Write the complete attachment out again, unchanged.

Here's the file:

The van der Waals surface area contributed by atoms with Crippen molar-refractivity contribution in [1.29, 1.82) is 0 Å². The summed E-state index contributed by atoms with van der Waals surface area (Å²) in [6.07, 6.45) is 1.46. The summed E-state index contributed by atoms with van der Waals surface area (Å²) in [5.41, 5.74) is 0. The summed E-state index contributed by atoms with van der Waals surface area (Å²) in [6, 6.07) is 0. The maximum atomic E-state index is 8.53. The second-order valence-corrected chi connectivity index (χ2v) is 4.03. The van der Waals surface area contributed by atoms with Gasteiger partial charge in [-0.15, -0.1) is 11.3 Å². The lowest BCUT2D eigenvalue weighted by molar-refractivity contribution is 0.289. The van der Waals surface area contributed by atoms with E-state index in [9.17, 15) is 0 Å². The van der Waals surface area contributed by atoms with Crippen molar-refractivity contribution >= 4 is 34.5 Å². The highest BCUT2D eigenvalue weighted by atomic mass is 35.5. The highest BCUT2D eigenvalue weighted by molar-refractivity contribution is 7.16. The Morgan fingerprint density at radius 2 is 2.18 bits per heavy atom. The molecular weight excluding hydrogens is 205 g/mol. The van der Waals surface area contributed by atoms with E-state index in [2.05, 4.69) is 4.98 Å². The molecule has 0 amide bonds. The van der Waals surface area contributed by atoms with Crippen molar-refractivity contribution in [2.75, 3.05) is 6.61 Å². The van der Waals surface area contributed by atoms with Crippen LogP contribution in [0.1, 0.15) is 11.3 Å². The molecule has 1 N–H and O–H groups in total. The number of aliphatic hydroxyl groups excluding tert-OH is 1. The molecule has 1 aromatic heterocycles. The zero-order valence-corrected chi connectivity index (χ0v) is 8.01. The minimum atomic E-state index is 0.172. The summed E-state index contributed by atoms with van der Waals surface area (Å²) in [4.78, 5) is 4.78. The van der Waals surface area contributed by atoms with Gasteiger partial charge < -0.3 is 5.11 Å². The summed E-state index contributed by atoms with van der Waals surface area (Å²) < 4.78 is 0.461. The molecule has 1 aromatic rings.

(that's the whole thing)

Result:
The van der Waals surface area contributed by atoms with Crippen molar-refractivity contribution in [1.29, 1.82) is 0 Å². The summed E-state index contributed by atoms with van der Waals surface area (Å²) in [6.07, 6.45) is 1.46. The summed E-state index contributed by atoms with van der Waals surface area (Å²) in [5.41, 5.74) is 0. The summed E-state index contributed by atoms with van der Waals surface area (Å²) in [6, 6.07) is 0. The maximum atomic E-state index is 8.53. The second-order valence-corrected chi connectivity index (χ2v) is 4.03. The van der Waals surface area contributed by atoms with Gasteiger partial charge in [-0.15, -0.1) is 11.3 Å². The lowest BCUT2D eigenvalue weighted by molar-refractivity contribution is 0.289. The van der Waals surface area contributed by atoms with E-state index in [9.17, 15) is 0 Å². The van der Waals surface area contributed by atoms with Crippen molar-refractivity contribution >= 4 is 34.5 Å². The highest BCUT2D eigenvalue weighted by atomic mass is 35.5. The highest BCUT2D eigenvalue weighted by molar-refractivity contribution is 7.16. The Morgan fingerprint density at radius 2 is 2.18 bits per heavy atom. The molecular weight excluding hydrogens is 205 g/mol. The van der Waals surface area contributed by atoms with E-state index in [2.05, 4.69) is 4.98 Å². The molecule has 0 amide bonds. The van der Waals surface area contributed by atoms with Crippen molar-refractivity contribution in [2.75, 3.05) is 6.61 Å². The van der Waals surface area contributed by atoms with Crippen LogP contribution in [0.1, 0.15) is 11.3 Å². The molecule has 1 N–H and O–H groups in total. The number of aliphatic hydroxyl groups excluding tert-OH is 1. The molecule has 1 aromatic heterocycles. The zero-order valence-corrected chi connectivity index (χ0v) is 8.01. The minimum atomic E-state index is 0.172. The summed E-state index contributed by atoms with van der Waals surface area (Å²) in [4.78, 5) is 4.78. The van der Waals surface area contributed by atoms with Gasteiger partial charge < -0.3 is 5.11 Å². The summed E-state index contributed by atoms with van der Waals surface area (Å²) < 4.78 is 0.461. The molecule has 1 aromatic rings.